The leftover Thanksgiving Day food with the most healthy recipe possibilities has to be the turkey. Turkey breast is a very lean protein as long as it isn't covered in butter or deep-fried, and as long as the skin is removed. One of my favorite ways to enjoy turkey days after the big feast is assemble a simple turkey sandwich. To keep it healthy, make sure you use whole-grain bread that isn't too high in calories. Also, opt for a small amount light mayonnaise instead of regular mayo, which will add a large amount of unnecessary fat and calories. The light mayonnaise made with olive oil has a unique flavor and provides some heart-healthy fats. Pile on the veggies, and you've got an instantly delicious and nutritious meal.
Another way to use the turkey and any leftover vegetables you have laying around is to make a hearty soup. Starting with a fat-free base like a clear broth, you can add pieces of turkey and any vegetables you have taking up space in your fridge. Toss in some herbs and spices to make a tasty meal that will warm you up during these cold winter days.
If you have leftover sweet potatoes, try pureeing them along with garbanzo beans to make an amazing hummus. Add the usual hummus suspects (tahini paste or oil, garlic, salt, pepper, additional spices), and blend together. Use the hummus as a dip for fresh vegetables (perhaps you have some crudités left over that you need to eat) or as a healthy alternative to high-calorie sandwich spreads.
It's important to remember that any food that you don't intend to eat within a few days after Thanksgiving should be frozen or thrown out. Food-borne illnesses don't take a vacation over the holidays, and food safety is just as important now as it is during any other time of the year.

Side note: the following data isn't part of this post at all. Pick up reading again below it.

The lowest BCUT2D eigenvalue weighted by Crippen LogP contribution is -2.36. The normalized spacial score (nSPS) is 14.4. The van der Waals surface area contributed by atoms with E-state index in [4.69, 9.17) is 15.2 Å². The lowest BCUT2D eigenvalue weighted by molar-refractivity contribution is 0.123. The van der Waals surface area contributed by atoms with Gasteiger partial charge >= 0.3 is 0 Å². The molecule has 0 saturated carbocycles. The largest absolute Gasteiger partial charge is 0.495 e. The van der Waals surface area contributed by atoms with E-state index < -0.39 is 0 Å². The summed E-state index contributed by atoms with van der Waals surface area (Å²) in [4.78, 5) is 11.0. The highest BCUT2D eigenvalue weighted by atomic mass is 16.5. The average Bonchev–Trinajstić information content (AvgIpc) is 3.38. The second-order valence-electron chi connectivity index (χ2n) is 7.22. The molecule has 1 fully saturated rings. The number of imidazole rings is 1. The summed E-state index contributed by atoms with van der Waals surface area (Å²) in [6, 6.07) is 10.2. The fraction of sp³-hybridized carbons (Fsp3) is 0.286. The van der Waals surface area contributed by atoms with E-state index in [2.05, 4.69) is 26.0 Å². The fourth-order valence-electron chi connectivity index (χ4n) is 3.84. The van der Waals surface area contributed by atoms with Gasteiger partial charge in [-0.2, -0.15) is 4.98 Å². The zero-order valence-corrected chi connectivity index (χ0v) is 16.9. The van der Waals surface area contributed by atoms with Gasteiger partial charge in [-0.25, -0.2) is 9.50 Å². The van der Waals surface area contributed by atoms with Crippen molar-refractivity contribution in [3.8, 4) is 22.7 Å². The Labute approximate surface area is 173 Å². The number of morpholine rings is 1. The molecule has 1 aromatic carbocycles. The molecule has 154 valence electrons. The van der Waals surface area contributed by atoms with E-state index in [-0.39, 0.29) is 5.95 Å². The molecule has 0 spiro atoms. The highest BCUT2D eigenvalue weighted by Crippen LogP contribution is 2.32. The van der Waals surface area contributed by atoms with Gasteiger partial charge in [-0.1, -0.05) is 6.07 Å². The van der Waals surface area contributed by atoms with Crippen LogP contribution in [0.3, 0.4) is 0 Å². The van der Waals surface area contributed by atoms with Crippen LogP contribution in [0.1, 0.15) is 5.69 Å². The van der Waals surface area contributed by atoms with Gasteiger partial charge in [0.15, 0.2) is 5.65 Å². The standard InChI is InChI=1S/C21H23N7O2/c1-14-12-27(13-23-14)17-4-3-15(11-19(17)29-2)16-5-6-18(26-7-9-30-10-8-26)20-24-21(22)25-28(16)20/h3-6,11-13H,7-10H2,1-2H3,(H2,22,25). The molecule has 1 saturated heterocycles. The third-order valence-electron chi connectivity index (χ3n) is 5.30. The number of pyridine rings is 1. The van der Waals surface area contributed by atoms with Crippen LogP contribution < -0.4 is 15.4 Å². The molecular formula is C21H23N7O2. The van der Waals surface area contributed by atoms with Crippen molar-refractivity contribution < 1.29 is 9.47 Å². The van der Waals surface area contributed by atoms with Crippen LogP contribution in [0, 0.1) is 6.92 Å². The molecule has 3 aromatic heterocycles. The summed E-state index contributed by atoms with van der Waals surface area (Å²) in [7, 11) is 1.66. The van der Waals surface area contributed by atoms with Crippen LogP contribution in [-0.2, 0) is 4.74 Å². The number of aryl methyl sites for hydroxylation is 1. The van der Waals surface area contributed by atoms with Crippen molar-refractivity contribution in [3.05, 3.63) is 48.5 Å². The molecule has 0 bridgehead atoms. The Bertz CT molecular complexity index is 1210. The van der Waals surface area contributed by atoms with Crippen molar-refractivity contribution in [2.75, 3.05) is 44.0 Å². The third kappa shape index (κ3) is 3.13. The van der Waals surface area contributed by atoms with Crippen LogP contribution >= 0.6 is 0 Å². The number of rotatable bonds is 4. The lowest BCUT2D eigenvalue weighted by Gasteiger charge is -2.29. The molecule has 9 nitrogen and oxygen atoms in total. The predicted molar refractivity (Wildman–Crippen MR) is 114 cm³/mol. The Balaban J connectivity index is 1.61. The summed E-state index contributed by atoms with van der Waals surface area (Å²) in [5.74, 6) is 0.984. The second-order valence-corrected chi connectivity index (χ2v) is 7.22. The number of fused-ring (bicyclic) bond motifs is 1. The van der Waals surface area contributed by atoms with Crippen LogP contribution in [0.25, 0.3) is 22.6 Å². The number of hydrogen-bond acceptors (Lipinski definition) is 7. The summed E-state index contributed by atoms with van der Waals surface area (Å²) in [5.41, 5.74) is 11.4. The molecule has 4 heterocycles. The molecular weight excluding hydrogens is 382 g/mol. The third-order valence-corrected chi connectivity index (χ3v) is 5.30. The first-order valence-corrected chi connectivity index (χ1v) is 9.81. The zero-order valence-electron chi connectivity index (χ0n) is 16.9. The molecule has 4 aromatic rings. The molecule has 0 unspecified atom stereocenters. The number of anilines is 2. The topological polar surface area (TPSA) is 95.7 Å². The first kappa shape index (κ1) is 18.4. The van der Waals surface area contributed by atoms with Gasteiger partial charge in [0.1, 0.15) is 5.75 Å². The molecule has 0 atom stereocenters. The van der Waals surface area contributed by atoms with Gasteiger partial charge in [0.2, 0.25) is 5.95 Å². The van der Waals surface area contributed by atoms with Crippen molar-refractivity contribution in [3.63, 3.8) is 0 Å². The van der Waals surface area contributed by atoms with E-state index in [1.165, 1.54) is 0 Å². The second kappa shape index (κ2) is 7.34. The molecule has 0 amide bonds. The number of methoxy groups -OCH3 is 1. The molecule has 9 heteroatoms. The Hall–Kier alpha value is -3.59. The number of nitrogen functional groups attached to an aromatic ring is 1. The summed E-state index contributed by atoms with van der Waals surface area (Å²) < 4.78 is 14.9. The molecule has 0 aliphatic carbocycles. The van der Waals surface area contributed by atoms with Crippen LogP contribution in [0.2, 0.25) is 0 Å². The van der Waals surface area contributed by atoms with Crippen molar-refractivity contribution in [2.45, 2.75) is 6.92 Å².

There are some leftover foods that are just impossible to turn into healthy dishes. These are often the desserts that seem to linger on the counter after the big celebration. The easiest way to avoid turning one day of feasting into a week of overindulgence is to simply send the richest dishes home with guests. Divide up the desserts into individual slices or portions, and be sure to get rid of every last piece so that you won't be tempted. Out of sight, out of mind!
Kari Hartel, RD, LD is a Registered Dietitian and freelance writer based out of St. Louis, MO. Kari is passionate about nutrition education and the prevention of chronic disease through a healthy diet and active lifestyle. Kari holds a Bachelor of Science in Dietetics from Southeast Missouri State University and is committed to helping people lead healthy lives. She completed a yearlong dietetic internship at OSF St. Francis Medical Center in Peoria, IL, where she worked with a multitude of clients and patients with complicated diagnoses. She planned, marketed, and implemented nutrition education programs and cooking demonstrations for the general public as well as for special populations, including patients with cancer, heart disease, diabetes, Alzheimer's disease, obesity, and school-aged children. Contact Kari at KariHartelRD@gmail.com.